In Memphis, Carroll will be a good fit.  The Grizz are young and athletic and Carroll certainly fits that description.  Memphis recently traded Darko Milicic for Quentin Richardson, helping Carroll’s chances for playing time.  Former kU standout Darrell Arthur, Darius Miles, and Hakim Warrick are the players against whom Carroll will compete for playing time.  I think it’s safe to say that Carroll has more upside at this point than Miles, while Arthur and Warrick are longer and leaner forwards who don’t quite fill the role that Carroll does.

In 2009-2010 Memphis will have a talented young nucleus of recent draft picks.  At point guard they are led by Mike Conley, they have talented scoring guards in O.J. Mayo and Rudy Gay, and Hasheem Thabeet could be the defensive presence they need up front.  I see Carroll getting minutes off the bench for a Grizzlies team that at least on paper, doesn’t look too shabby anymore.

In addition, Carroll is guaranteed a two-year contract with a team option for the third and fourth years.  Had he been selected just four picks later, which would have been the second round, there would have been no such guarantee.

Seeing Carroll taken so highly was a pleasant surprise on draft night.

Leo Lyons’ draft night was also surprising.  Check that.  It was shocking actually.  Nearly anywhere you looked for the past six months Lyons was considered a lock for the second round. had Leo going 52nd overall to Indiana.  I thought that was a worse case scenario for Lyons.  I thought he’d go somewhere in the 40’s. rated him as an 88 overall prospect.  For comparison, Jermaine Taylor out of UCF who was taken 32nd by the Washington Wizards was also an 88.  Sergio Llull, who went 34th to Denver was an 86.  Jon Brockman who went 38th to Portland was also an 86.  Goran Suton, taken by the Jazz was never even deemed worthy of being rated at all.  Now I know is not the ultimate guidebook to the NBA draft, but it just goes to show you that Lyons was considered a solid prospect.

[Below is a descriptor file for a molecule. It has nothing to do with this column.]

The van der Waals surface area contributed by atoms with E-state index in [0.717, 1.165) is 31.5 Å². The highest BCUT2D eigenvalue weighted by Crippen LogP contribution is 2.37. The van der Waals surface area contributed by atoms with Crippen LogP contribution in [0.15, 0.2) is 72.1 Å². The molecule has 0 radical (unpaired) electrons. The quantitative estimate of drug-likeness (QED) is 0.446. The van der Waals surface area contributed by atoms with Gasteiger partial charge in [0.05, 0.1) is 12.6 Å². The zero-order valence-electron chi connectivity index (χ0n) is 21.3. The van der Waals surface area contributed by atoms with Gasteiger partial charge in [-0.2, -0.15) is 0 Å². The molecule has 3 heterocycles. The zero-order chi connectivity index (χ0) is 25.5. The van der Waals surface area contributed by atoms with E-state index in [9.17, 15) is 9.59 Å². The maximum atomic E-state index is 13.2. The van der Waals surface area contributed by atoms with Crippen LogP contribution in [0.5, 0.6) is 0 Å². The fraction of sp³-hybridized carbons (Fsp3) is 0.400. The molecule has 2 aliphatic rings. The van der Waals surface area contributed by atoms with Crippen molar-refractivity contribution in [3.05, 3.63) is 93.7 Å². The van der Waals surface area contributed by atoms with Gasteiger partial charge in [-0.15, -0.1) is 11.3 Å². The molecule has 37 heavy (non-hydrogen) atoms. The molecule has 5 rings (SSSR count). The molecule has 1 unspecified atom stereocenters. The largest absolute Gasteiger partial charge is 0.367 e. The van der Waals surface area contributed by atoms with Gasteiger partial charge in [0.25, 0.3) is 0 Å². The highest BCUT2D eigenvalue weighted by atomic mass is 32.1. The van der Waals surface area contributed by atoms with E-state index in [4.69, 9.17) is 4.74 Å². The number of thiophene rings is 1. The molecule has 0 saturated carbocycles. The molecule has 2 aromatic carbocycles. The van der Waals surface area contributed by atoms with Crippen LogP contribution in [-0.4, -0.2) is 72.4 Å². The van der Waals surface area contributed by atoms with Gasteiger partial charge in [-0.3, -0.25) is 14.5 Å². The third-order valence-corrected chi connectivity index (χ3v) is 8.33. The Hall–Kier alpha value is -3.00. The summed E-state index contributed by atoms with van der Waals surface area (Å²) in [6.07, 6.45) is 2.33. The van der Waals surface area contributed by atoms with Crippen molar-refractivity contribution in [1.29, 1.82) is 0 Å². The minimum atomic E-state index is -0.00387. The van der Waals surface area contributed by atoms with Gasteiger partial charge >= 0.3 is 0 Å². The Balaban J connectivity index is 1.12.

I find it hard to imagine that every team in the draft passed on his offensive potential.  Lyons is a 6’9’’ athletic forward who is money with the jump shot and has no problems putting the ball on the floor and getting to the basket.  Put a smaller defender on Lyons and he will shoot over him.  Put a bigger and slower defender on him and Lyons will beat him to the basket.  Off the bench Lyons would make solid contributions.

Lyons size and mid-range ability remind me of Joe Smith.  Only Lyons is more athletic.  There were questions about his ability to defend along with his off court issues (he was suspended three times at Mizzou), but a little bit of homework should have proven those issues irrelevant (One suspension was for curfew violation in the Athena debacle, another for a traffic violation).

Certainly the journey is not over for the talented Lyons.  He will probably end up in an NBA team’s camp and play for a summer league team.  However, in a league where second round picks are often cut from team’s rosters, Lyons is certainly behind the eight ball at this point.

Carroll and Lyons’ situations were both surprises.  Carroll was a pleasant surprise going at 27 overall.  It is shocking that Lyons was not drafted.  I would be surprised yet again if Lyons were to make an NBA roster come fall.  He is talented enough, but unfortunately, it looks like NBA GM’s just don’t agree.


A banner year for the Mizzou athletic department (Part one)